verb (used with object), grit·ted, grit·ting.
verb (used without object), grit·ted, grit·ting.
- griswold versus connecticut,
- grit one's teeth,
- gritti-stokes amputation
Origin of grit
Examples from the Web for gritting
But down below, millions of Londoners from the queen on down are gritting their teeth and plugging their ears.
But her husband, who could tell she was gritting her teeth just to get through the encounter, bailed out.
Normally in Hollywood, you'd think 'Oh, these people are being nice to each other publicly and they're gritting their teeth.'
Also a name which is pronounced by hissing first and then gritting the teeth in a bitter manner.Ladies and Gentlemen |Irvin S. (Irvin Shrewsbury) Cobb
He stared downward at the choppy surface that seemed to sweep upward to meet him, gritting his teeth to drive fear away.A Yankee Flier with the R.A.F.|Rutherford G. Montgomery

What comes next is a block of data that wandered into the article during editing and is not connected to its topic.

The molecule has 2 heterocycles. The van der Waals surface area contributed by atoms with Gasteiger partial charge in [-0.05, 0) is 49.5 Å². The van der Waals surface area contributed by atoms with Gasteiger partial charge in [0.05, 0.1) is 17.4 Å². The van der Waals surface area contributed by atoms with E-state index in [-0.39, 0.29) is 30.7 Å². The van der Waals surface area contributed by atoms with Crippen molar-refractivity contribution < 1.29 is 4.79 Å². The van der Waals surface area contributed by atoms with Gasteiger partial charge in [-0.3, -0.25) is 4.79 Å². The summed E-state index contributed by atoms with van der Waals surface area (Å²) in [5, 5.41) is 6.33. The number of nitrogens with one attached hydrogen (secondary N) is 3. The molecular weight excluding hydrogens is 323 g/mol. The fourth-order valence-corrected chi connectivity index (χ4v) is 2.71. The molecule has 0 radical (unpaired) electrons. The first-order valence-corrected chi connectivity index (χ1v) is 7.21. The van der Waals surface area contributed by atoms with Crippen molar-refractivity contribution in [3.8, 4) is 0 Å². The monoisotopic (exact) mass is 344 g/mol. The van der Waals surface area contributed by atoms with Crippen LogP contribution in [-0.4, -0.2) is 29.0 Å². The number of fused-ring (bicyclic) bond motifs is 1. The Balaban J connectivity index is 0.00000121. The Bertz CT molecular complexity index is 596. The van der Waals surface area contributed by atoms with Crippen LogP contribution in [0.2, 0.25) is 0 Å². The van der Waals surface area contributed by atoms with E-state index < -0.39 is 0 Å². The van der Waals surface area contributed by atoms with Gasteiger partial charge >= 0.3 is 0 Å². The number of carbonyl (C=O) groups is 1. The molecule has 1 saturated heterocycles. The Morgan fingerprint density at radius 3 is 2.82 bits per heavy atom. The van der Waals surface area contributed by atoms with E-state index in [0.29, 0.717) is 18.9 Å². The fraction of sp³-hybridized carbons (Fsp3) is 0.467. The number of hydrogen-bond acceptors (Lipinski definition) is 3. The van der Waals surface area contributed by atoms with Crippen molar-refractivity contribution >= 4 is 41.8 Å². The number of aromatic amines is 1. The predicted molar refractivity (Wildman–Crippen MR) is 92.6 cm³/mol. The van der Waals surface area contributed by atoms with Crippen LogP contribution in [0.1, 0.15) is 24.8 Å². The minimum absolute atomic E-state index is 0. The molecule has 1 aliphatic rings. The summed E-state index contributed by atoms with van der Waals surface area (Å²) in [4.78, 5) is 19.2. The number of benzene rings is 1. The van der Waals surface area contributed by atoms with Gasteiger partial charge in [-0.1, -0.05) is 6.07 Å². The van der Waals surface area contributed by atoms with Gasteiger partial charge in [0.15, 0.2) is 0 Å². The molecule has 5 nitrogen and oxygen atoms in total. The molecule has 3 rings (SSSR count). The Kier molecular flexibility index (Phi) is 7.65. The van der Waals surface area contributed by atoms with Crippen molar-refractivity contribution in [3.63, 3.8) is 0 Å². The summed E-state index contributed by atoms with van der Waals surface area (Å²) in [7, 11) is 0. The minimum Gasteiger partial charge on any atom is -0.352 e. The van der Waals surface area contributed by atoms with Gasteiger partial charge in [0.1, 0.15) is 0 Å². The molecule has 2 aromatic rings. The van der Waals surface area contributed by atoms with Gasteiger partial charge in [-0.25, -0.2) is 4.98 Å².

But he cut a new bough, and gritting his teeth, once more fell to fighting fire.The Young Wireless Operator--As a Fire Patrol|Lewis E. Theiss
Gritting his teeth determinedly, he led the way back along the track.Truxton King|George Barr McCutcheon
A few minutes later they heard the gritting of the carriage wheels on the drive.A Gamble with Life|Silas K. Hocking
- the spreading of grit on road surfaces to render them less slippery for vehicles during icy weather
- (as modifier)gritting lorries
verb grits, gritting or gritted
Word Origin for grit
noun, adjective Canadian
Old English greot "sand, dust, earth, gravel," from Proto-Germanic *greutan "tiny particles of crushed rock" (cf. Old Saxon griot, Old Frisian gret, Old Norse grjot "rock, stone," German Grieß "grit, sand"), from PIE *ghreu- "rub, grind" (cf. Lithuanian grudas "corn, kernel," Old Church Slavonic gruda "clod"). Sense of "pluck, spirit" first recorded American English, 1808.
"make a grating sound," 1762, probably from grit (n.). Related: Gritted; gritting.